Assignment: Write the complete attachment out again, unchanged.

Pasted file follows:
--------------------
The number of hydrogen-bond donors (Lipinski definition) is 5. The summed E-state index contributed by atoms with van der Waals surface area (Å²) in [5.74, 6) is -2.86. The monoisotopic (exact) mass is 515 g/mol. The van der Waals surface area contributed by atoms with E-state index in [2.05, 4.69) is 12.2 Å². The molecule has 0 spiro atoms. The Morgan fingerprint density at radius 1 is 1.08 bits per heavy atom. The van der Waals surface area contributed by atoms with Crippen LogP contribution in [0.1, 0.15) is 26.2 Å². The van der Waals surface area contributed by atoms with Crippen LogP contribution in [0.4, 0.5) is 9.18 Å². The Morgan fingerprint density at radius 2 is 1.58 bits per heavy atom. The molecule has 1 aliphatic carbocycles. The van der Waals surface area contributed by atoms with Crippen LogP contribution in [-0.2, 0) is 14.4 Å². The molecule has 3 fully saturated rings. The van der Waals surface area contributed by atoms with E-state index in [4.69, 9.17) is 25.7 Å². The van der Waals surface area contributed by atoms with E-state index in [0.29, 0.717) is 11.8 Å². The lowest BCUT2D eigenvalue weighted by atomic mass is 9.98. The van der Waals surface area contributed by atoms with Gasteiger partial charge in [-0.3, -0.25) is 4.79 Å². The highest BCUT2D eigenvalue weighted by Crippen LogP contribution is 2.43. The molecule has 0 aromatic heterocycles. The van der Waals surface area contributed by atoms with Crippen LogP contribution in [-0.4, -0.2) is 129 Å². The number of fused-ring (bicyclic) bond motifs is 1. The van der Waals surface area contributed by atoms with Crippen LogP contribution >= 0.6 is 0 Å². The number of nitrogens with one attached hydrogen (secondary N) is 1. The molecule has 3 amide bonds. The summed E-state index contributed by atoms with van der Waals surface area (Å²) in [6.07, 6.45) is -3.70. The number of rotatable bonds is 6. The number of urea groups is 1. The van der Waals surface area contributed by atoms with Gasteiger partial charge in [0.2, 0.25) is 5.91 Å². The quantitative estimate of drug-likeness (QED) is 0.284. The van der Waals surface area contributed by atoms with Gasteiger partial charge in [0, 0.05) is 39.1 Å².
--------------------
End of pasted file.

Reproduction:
The number of hydrogen-bond donors (Lipinski definition) is 5. The summed E-state index contributed by atoms with van der Waals surface area (Å²) in [5.74, 6) is -2.86. The monoisotopic (exact) mass is 515 g/mol. The van der Waals surface area contributed by atoms with E-state index in [2.05, 4.69) is 12.2 Å². The molecule has 0 spiro atoms. The Morgan fingerprint density at radius 1 is 1.08 bits per heavy atom. The van der Waals surface area contributed by atoms with Crippen LogP contribution in [0.1, 0.15) is 26.2 Å². The van der Waals surface area contributed by atoms with Crippen LogP contribution in [0.4, 0.5) is 9.18 Å². The Morgan fingerprint density at radius 2 is 1.58 bits per heavy atom. The molecule has 1 aliphatic carbocycles. The van der Waals surface area contributed by atoms with Crippen LogP contribution in [-0.2, 0) is 14.4 Å². The molecule has 3 fully saturated rings. The van der Waals surface area contributed by atoms with E-state index in [4.69, 9.17) is 25.7 Å². The van der Waals surface area contributed by atoms with E-state index in [0.29, 0.717) is 11.8 Å². The lowest BCUT2D eigenvalue weighted by atomic mass is 9.98. The van der Waals surface area contributed by atoms with Gasteiger partial charge in [-0.3, -0.25) is 4.79 Å². The highest BCUT2D eigenvalue weighted by Crippen LogP contribution is 2.43. The molecule has 0 aromatic heterocycles. The van der Waals surface area contributed by atoms with Crippen LogP contribution in [-0.4, -0.2) is 129 Å². The number of fused-ring (bicyclic) bond motifs is 1. The van der Waals surface area contributed by atoms with Crippen LogP contribution >= 0.6 is 0 Å². The number of nitrogens with one attached hydrogen (secondary N) is 1. The molecule has 3 amide bonds. The summed E-state index contributed by atoms with van der Waals surface area (Å²) in [6.07, 6.45) is -3.70. The number of rotatable bonds is 6. The number of urea groups is 1. The van der Waals surface area contributed by atoms with Gasteiger partial charge in [0.2, 0.25) is 5.91 Å². The quantitative estimate of drug-likeness (QED) is 0.284. The van der Waals surface area contributed by atoms with Gasteiger partial charge in [0, 0.05) is 39.1 Å².